Baku. 11 May. REPORT.AZ/. President Wilson was so much impressed by meeting with diplomats of ADR that upon his return to the U.S. he referred to this meeting several times. Report informs , Nasimi Agayev, the Consul General of Azerbaijan in Los Angeles writes about this in his article.
The Consul General recalls that this year on May 28 we will celebrate the 100th anniversary of the Azerbaijan Democratic Republic, which was the first ever secular democracy in the entire Muslim world (1918-20) and the first majority-Muslim nation to grant voting rights to women (1919).
“On May 28, 1919 the Azerbaijani delegation met with U.S. President Woodrow Wilson in Paris. President Wilson was so much impressed by meeting Azerbaijani diplomats that upon his return to the U.S. he referred to this meeting several times in his public speeches during his tour of dozens of Western and Southern U.S. states in September 2019” noted N. Aghayev.
Until now we were familiar with his well-known reference, made during his speech in San Francisco, to meeting Azerbaijani delegation. However while researching the U.S. historical sources, I came across another reference - the one that President Wilson made in his speech in Bismarck, North Dakota on Sep. 10, 1919 - even before his San Francisco presentation (Sep. 18). Here is an abridged version of what Wilson said in North Dakota:
For example, “I have told many times, but I must tell you again, of the experience that I had in Paris. Almost every day of the week that I was not imperatively engaged otherwise I was receiving delegations. Delegations from where? Not merely groups of men from France and other nearby regions, but groups of men from all over the world—as I have several times admitted, from some parts of the world that I never heard the names of before. I do not think they were in geography when I was at school. If they were, I had forgotten them. Did you ever hear of Azerbaijan, for example? A very dignified group of fine-looking men came in from Azerbaijan. I did not dare ask them where it was, but I looked it up secretly afterwards and found that it was a very prosperous valley region lying south of the Caucasus and that it had a great and ancient civilization. I knew from what these men said to me that they knew what they were talking about, though I did not know anything about their affairs. They knew, above all things else, what America stood for, and they had come to me, figuratively speaking, with outstretched hands and said, "We want the guidance and the help and the advice of America."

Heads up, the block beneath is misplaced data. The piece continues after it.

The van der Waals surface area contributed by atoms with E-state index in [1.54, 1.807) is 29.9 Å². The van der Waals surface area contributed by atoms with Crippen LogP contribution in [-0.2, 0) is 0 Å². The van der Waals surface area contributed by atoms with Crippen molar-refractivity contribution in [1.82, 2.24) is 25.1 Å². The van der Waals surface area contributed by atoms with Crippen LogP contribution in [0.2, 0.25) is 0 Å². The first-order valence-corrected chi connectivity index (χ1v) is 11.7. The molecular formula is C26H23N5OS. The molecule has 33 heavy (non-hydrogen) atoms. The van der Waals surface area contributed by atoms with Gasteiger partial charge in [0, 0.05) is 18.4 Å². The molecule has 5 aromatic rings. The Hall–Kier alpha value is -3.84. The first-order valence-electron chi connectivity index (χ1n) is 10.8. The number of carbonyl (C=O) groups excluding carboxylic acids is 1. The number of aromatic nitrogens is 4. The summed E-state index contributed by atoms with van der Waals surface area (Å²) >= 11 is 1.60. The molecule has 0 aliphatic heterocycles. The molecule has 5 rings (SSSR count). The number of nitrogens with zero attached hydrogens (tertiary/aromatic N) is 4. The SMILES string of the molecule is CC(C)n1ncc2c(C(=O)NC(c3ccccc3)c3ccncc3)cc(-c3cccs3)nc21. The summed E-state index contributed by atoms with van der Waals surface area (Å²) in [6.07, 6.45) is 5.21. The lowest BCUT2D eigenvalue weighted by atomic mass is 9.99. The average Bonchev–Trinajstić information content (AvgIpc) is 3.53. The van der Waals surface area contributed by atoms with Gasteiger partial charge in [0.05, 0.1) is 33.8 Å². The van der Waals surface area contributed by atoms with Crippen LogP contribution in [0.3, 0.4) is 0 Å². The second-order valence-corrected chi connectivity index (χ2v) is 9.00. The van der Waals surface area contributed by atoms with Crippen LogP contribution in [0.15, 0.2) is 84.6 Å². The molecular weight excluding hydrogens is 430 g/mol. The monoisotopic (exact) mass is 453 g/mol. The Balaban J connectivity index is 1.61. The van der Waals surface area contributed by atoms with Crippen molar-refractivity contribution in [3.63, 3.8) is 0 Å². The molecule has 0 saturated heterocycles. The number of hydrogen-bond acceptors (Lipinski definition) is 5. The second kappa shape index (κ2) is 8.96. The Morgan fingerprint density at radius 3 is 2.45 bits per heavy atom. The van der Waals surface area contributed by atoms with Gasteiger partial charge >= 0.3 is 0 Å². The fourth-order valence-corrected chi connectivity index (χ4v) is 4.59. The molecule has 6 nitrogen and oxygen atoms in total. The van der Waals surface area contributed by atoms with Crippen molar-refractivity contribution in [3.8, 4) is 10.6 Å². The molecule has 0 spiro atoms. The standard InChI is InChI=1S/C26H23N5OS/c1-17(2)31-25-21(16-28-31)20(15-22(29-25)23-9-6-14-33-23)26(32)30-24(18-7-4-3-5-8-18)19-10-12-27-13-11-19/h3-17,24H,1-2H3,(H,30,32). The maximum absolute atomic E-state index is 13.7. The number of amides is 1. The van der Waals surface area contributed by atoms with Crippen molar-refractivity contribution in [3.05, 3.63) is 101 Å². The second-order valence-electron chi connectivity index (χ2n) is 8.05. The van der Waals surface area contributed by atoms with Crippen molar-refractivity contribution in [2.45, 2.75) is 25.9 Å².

And in San Francisco President Wilson said: “Do you know where Azerbaijan is? Well, one day there came in a very dignified and interesting group of gentlemen who were from Azerbaijan. I was talking to men who talked the same language that I did in respect of ideas, in respect of conceptions of liberty, in respect of conceptions of right and justice.”
As the republic was new, for Western statesmen and media it was not easy to pronounce the name “Azerbaijan”. Hence the misspelling of the republic’s name as “Adjur-Badjan” in Wilson’s public speeches that were published in 1919.
He noted that as a result of this meeting with President Wilson as well as many other meetings and efforts of the Azerbaijani delegation in Paris, in January 1920 the Azerbaijan Democratic Republic was recognized de-facto by the U.S. and other democracies.
“We are all proud that we are celebrating the 100th anniversary of our first Republic as a free and independent nation again that has never been as strong and prosperous as it is today. To eternal freedom and independence, and many many more anniversaries, AZERBAIJAN!”- N. Aghayev stressed.